Carl Benedikt Frey, The Technology Trap: Capital, Labor, and Power in the Age of Automation
By Stanislav Ivanov
The Technology Trap: Capital, Labor, and Power in the Age of Automation by Carl Benedikt Frey (2019) Princeton University Press, Princeton NJ, 465pp., $US30 (hardback) ISBN: 978-0-691-17279-8
Carl Benedikt Frey takes us on a historical journey through several centuries of technological progress to help us understand the political economy of technology, and its impacts on the nature of work, the labour market, the incomes of human employees, capital accumulation, economic development and social (in)equality. The book consists of 13 chapters grouped into five parts that shed light on technological progress before the industrial revolutions (Part I), during the first (Part II), second (Part III) and third (Part IV) industrial revolutions, and in the forthcoming age of artificial intelligence and robotics (Part V). Frey discusses how technological progress was blocked or stimulated by political elites and why populations resisted or embraced new technologies. He emphasizes the fact that attitudes towards technology depend on its impact on people’s livelihoods and wellbeing. The first industrial revolution in the eighteenth and nineteenth centuries was driven largely by factory-based technologies that were replacing human employees, thus causing resistance and social unrest. The second industrial revolution brought technologies to people’s homes. The decades that followed it were the period of a growing middle class and improved quality of life for significant portions of the population, who showed little resistance to technology. After World War II, computers and industrial automation started to eliminate many blue- and whitecollar jobs. The newly created jobs were highly geographically concentrated. Advances in artificial intelligence and robotics raise additional challenges and threaten to replace many employees in the future. They are forcing governments to look for various solutions to the social and economic problems that automation is causing.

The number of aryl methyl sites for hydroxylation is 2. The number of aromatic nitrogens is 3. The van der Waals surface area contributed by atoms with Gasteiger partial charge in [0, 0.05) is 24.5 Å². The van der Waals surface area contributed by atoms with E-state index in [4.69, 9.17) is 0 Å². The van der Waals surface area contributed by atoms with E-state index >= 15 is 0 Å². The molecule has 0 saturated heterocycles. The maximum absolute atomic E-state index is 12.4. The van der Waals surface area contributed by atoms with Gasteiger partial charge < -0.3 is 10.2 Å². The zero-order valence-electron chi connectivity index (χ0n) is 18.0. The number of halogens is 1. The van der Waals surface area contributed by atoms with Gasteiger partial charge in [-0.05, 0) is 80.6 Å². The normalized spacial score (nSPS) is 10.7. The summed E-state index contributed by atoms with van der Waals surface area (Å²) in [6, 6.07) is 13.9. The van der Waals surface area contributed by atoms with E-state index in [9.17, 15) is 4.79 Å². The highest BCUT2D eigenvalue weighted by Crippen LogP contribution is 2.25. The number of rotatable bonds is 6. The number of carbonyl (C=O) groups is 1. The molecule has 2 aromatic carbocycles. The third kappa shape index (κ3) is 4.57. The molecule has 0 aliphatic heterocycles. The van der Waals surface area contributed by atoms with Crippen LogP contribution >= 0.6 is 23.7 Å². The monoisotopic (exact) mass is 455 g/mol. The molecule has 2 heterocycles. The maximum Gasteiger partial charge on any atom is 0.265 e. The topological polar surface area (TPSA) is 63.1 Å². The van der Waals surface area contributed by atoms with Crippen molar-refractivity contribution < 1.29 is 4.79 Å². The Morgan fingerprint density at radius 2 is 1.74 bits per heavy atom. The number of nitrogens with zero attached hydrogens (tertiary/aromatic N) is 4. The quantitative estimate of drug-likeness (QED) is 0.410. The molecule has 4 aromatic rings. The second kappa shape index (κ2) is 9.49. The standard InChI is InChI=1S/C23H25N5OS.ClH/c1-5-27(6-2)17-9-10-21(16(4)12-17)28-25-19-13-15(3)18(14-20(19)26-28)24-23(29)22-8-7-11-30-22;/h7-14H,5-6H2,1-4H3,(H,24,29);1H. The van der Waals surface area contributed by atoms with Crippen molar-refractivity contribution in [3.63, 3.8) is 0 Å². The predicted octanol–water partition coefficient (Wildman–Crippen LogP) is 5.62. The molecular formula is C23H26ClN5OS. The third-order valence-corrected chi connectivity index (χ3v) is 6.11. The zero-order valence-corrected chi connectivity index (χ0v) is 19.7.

page: 86 – 90
Prometheus: Critical Studies in Innovation Volume 37, Issue 1